Reacting to the Past Wins 2004 Hesburgh Award for Barnard College
Barnard has won the 2004 Hesburgh Award for Reacting to the Past, its innovative first-year seminar program that has been adopted by 11 colleges nationwide. The program engages college students in great texts like Plato's Republicand places them in pivotal historic moments through role-playing. It was viewed as a national model for excellence in undergraduate teaching by nine judges with highly distinguished backgrounds in higher education who reviewed the entries and unanimously selected Reacting to the Past as the winner. Research now shows that Reacting, created by Professor Mark Carnes, produces strong speaking skills and builds empathy for other cultures and peoples.
Established in 1993 by the Teachers Insurance and Annuity Association-College Retirement Equity Fund (TIAA-CREF) to recognize faculty development programs that enhance undergraduate teaching and learning, the Hesburgh Award is named in honor of Rev. Theodore M. Hesburgh, president emeritus of the University of Notre Dame. It includes a $30,000 cash prize.
Barnard President Judith Shapiro accepted the award at the annual meeting of the American Council on Education in Miami, Florida, joined by Provost Elizabeth Boylan and Professor Carnes. "We are truly honored to accept the Hesburgh Award and proud to be recognized for this creative initiative to help our students more fully understand civilizations and peoples far different from their own," said Shapiro, a cultural anthropologist. "It is exactly this kind of breakthrough that can and should do so much to renew our fractured world." She added: "Through his brilliant and innovative work, Mark Carnes has blazed a new path to help college students engage with classic texts. And the results speak for themselves. Reacting to the Past makes students more sophisticated writers, speakers, and thinkers. Professor Carnes has succeeded beyond our imagining."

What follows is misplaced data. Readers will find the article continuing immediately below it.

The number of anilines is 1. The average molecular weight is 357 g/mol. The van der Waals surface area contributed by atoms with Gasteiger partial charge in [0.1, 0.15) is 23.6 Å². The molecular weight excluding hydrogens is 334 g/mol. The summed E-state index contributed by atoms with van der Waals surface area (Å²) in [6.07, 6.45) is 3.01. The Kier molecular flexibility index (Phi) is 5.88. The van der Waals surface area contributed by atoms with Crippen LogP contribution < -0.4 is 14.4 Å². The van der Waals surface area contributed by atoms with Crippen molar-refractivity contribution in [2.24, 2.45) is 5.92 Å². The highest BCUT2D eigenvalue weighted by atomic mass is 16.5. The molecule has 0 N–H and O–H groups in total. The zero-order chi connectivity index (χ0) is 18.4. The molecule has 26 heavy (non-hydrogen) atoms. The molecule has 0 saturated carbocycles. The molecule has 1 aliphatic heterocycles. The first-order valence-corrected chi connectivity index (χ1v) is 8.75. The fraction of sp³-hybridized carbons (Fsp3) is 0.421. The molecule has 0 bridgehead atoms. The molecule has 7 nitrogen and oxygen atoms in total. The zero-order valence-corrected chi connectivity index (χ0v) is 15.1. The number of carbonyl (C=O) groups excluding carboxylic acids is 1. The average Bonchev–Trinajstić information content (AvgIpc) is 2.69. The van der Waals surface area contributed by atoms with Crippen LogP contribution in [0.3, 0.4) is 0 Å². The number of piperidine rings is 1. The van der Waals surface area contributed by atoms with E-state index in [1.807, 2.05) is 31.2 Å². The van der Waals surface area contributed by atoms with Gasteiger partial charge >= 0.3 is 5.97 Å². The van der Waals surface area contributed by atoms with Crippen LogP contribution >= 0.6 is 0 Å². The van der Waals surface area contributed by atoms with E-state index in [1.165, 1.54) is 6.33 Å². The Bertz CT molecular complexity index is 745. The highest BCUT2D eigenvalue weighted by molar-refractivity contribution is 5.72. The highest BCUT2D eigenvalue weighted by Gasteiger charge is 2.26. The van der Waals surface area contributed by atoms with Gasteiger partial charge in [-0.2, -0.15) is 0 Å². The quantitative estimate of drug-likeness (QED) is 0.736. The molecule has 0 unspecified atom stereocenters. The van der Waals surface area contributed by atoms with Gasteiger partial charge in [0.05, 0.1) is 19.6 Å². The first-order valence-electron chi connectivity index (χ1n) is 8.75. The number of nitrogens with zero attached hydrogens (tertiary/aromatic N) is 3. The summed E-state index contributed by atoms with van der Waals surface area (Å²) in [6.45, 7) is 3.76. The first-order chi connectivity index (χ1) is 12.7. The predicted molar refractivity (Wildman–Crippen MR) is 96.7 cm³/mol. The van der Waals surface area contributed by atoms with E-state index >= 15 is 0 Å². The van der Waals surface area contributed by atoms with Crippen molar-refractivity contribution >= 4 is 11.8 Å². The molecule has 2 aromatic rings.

"We are proud to honor Barnard College for its innovation in undergraduate teaching and its long tradition of excellence in liberal arts and sciences education for women," said Herbert M. Allison, Jr., Chairman, President and CEO of TIAA-CREF. "Our company's service to higher education affords us the opportunity to recognize the truly innovative work being done on campuses and in classrooms."
The program has expanded from an initial experiment with Athens in the 5th century B.C. to include a broad range of important social-historical contexts from Ming China and colonial New England to the dawn of independence in India. Barnard breathed new life into its first-year seminar program and helped 11 other colleges and universities to do so in the last two years through Reacting by placing students "in the moment" of history and engaging them in enthusiastic debate on the ideas of great figures like Socrates, Rousseau, Gandhi and Galileo. The 12 colleges and universities that offer Reacting have formed a consortium to share ideas and results. The program has received substantial funding from the Fund For the Improvement of Post-Secondary Education (FIPSE) of the U.S. Department of Education. A study supported by FIPSE found that students who took Reacting to the Past classes acquired stronger speaking skills and were more empathic with different cultures and peoples than those in control groups.